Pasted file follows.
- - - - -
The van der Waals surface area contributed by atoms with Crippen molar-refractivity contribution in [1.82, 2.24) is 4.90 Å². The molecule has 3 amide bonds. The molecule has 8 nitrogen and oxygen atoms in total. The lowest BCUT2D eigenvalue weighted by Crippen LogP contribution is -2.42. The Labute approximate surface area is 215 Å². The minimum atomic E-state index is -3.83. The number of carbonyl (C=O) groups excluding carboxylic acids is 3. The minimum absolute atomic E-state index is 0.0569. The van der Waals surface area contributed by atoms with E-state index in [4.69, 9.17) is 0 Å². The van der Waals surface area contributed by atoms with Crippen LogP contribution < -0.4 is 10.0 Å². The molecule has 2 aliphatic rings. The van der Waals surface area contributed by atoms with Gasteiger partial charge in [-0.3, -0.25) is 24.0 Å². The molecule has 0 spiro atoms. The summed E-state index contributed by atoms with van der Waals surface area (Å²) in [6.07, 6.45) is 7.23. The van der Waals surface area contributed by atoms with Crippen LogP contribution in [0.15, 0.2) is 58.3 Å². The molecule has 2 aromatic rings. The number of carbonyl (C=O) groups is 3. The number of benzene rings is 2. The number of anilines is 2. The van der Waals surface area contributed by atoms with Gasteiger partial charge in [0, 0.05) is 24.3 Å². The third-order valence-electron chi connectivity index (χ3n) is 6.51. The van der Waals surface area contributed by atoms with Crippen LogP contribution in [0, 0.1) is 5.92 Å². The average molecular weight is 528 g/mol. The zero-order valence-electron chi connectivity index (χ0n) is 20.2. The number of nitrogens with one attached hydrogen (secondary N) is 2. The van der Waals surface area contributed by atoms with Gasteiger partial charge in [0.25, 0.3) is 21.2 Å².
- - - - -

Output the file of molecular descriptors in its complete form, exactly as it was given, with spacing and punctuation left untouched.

The van der Waals surface area contributed by atoms with Crippen molar-refractivity contribution in [1.82, 2.24) is 4.90 Å². The molecule has 3 amide bonds. The molecule has 8 nitrogen and oxygen atoms in total. The lowest BCUT2D eigenvalue weighted by Crippen LogP contribution is -2.42. The Labute approximate surface area is 215 Å². The minimum atomic E-state index is -3.83. The number of carbonyl (C=O) groups excluding carboxylic acids is 3. The minimum absolute atomic E-state index is 0.0569. The van der Waals surface area contributed by atoms with E-state index in [4.69, 9.17) is 0 Å². The van der Waals surface area contributed by atoms with Crippen LogP contribution < -0.4 is 10.0 Å². The molecule has 2 aliphatic rings. The van der Waals surface area contributed by atoms with Gasteiger partial charge in [-0.3, -0.25) is 24.0 Å². The molecule has 0 spiro atoms. The summed E-state index contributed by atoms with van der Waals surface area (Å²) in [6.07, 6.45) is 7.23. The van der Waals surface area contributed by atoms with Crippen LogP contribution in [0.15, 0.2) is 58.3 Å². The molecule has 2 aromatic rings. The number of carbonyl (C=O) groups is 3. The number of benzene rings is 2. The number of anilines is 2. The van der Waals surface area contributed by atoms with Gasteiger partial charge in [0, 0.05) is 24.3 Å². The third-order valence-electron chi connectivity index (χ3n) is 6.51. The van der Waals surface area contributed by atoms with Crippen LogP contribution in [0, 0.1) is 5.92 Å². The average molecular weight is 528 g/mol. The zero-order valence-electron chi connectivity index (χ0n) is 20.2. The number of nitrogens with one attached hydrogen (secondary N) is 2. The van der Waals surface area contributed by atoms with Gasteiger partial charge in [0.25, 0.3) is 21.2 Å².